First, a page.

News Daily: Hunt makes Navy pledge and Labour's anti-Semitism row continues

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Hunt promises bigger Navy after Iran incident
On Wednesday, the Ministry of Defence said Iranian boats tried to impede a British oil tanker in the Gulf, before being seen off by a Royal Navy ship. Now, Jeremy Hunt - one of the candidates to be the new prime minister - says he will reverse cuts to the Navy's budget.Mr Hunt - the son of a naval officer - has already pledged to spend an extra ?15bn on defence over the next five years. And, writing in the Daily Telegraph, he says "we have run down the Navy too much". Mr Hunt's leadership rival, Boris Johnson, has also committed to increasing the defence budget - but BBC defence correspondent Jonathan Beale said his plans appeared more modest. Read more about the leadership candidates here, and learn about the Gulf tanker crisis here.
'You are traducing my reputation'
Labour's in-fighting over allegations of anti-Semitism shows no sign of slowing down. After a BBC Panorama investigation was broadcast on Wednesday, deputy leader Tom Watson criticised general secretary Jennie Formby. Now, Ms Formby has accused Mr Watson of abusing his "considerable platform" to "denigrate" the progress made.
"Furthermore," Ms Formby wrote, "traducing my reputation and publicly attacking me when you know I am undergoing chemotherapy and am unable to respond in the media, is another example of the inappropriate way in which you choose to discuss this issue."
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Bring a chaperone, US candidate tells female reporter
A Republican candidate for Mississippi governor has refused to be interviewed by a female reporter unless she brings a male colleague. Larrison Campbell wanted to shadow Robert Foster on a 15-hour "ride-a-long", but was denied because of her sex. Mr Foster said he was acting out of precaution and he did not want to raise any suspicions about his marriage. "This is my truck, and in my truck we go by my rules," he said.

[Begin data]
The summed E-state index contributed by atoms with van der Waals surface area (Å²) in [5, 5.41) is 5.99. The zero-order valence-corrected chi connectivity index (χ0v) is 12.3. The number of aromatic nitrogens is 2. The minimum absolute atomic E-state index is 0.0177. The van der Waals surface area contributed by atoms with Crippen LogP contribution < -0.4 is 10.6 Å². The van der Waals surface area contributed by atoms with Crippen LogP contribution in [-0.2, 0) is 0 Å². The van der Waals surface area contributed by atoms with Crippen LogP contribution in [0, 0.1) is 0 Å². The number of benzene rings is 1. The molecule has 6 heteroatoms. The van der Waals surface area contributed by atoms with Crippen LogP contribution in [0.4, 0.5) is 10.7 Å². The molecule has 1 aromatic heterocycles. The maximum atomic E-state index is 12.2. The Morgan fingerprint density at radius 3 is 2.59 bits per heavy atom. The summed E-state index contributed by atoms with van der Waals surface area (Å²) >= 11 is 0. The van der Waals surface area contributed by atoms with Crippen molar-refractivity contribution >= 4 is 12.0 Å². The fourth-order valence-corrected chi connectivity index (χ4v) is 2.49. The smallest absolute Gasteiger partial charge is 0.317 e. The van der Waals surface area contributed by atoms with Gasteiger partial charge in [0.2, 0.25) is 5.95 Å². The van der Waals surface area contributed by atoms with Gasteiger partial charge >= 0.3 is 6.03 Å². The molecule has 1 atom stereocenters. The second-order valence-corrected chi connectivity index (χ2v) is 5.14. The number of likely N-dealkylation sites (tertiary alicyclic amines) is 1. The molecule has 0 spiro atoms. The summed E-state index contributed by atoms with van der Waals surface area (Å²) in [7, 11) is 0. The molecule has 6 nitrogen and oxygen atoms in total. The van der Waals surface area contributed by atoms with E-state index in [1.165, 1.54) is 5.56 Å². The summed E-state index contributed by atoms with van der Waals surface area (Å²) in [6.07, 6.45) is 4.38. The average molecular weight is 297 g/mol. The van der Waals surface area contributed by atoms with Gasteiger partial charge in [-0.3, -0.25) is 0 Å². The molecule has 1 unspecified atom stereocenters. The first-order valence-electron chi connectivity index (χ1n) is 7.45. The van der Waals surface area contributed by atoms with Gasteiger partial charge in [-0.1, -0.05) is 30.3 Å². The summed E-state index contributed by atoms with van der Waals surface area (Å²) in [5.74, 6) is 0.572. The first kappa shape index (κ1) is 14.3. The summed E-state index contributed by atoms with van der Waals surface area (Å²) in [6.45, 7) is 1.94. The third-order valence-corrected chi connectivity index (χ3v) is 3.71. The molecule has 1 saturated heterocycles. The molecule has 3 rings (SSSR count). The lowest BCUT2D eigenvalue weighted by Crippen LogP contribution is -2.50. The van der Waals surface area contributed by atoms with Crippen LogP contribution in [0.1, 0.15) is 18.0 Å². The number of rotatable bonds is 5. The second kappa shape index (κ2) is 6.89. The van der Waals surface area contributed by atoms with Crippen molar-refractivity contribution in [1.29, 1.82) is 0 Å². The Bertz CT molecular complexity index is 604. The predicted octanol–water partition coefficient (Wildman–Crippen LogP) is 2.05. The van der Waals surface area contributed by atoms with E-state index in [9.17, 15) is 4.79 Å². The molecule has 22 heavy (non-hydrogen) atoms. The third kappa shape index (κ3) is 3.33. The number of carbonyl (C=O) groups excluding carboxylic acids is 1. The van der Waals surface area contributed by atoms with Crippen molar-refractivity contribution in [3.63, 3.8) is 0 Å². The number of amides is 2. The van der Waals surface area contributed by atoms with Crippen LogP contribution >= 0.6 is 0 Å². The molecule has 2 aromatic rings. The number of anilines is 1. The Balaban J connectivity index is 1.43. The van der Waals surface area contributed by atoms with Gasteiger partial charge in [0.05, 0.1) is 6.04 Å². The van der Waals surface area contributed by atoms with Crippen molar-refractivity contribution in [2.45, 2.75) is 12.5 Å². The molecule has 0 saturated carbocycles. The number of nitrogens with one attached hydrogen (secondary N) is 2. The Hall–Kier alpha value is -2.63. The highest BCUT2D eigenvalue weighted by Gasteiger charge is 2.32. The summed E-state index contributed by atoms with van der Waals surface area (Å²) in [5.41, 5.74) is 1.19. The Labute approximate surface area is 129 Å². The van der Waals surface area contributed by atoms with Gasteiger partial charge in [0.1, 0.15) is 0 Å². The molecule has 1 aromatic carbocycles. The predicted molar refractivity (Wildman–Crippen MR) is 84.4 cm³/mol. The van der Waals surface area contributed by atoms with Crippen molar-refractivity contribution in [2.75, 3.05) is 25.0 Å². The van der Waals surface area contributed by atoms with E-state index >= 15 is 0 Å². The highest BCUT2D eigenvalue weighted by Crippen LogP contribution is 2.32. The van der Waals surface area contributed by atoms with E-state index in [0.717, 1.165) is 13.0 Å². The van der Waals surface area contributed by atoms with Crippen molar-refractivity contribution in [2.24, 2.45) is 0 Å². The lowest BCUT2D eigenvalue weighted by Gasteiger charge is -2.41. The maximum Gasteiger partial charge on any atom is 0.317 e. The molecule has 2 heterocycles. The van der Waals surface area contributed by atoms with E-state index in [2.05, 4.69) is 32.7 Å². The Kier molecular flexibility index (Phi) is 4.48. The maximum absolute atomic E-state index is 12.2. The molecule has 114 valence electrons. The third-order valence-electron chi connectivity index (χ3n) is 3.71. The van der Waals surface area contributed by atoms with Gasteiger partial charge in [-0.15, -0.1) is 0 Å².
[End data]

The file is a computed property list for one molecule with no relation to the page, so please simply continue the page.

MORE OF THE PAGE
Why search is no longer all about Google
By BBC technology correspondent Mark WardOnce upon a time, Google was the beginning and end of life online.If you could not find what you wanted by typing a few words into that familiar search box and hitting return, then it may as well not exist. Google was the web."For a long time search was all about the bag of words," said Stephen Emmott, an expert in search engines at consultants Gartner.Google prospered because it had a bigger bag of words than anyone else, and it was able to pluck what you wanted out of its bag quicker than anyone else. Now, searching has got a lot more complicated, thanks to our increasingly complex online and business lives.Read more from Mark here.
What the papers say
There's more fall-out from the Panorama investigation into Labour's handling of anti-Semitism allegations. The Guardian says at least 30 current and former party staff will submit witness statements to the equality watchdog, which is considering whether Labour has unlawfully discriminated against Jewish people. Meanwhile, the decision to release a notorious female paedophile from prison prompts a furious response in the Daily Mail - which asks: "How can this be justice?"See all the front pages here.
Daily Digest
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13:00 Men's semi-finals begin on centre court at Wimbledon19:00 Andrew Neil's interviews with Boris Johnson and Jeremy Hunt begin on BBC One
On this day
1974 Bill Shankly announces his resignation as Liverpool FC manager
From elsewhere
My marriage is not a second holocaust (UnHerd)Will Labour abolish private schools? (New Statesman)The odious worship of Megan Rapinoe (Spectator USA)What free-to-air cricket could inspire (Guardian)
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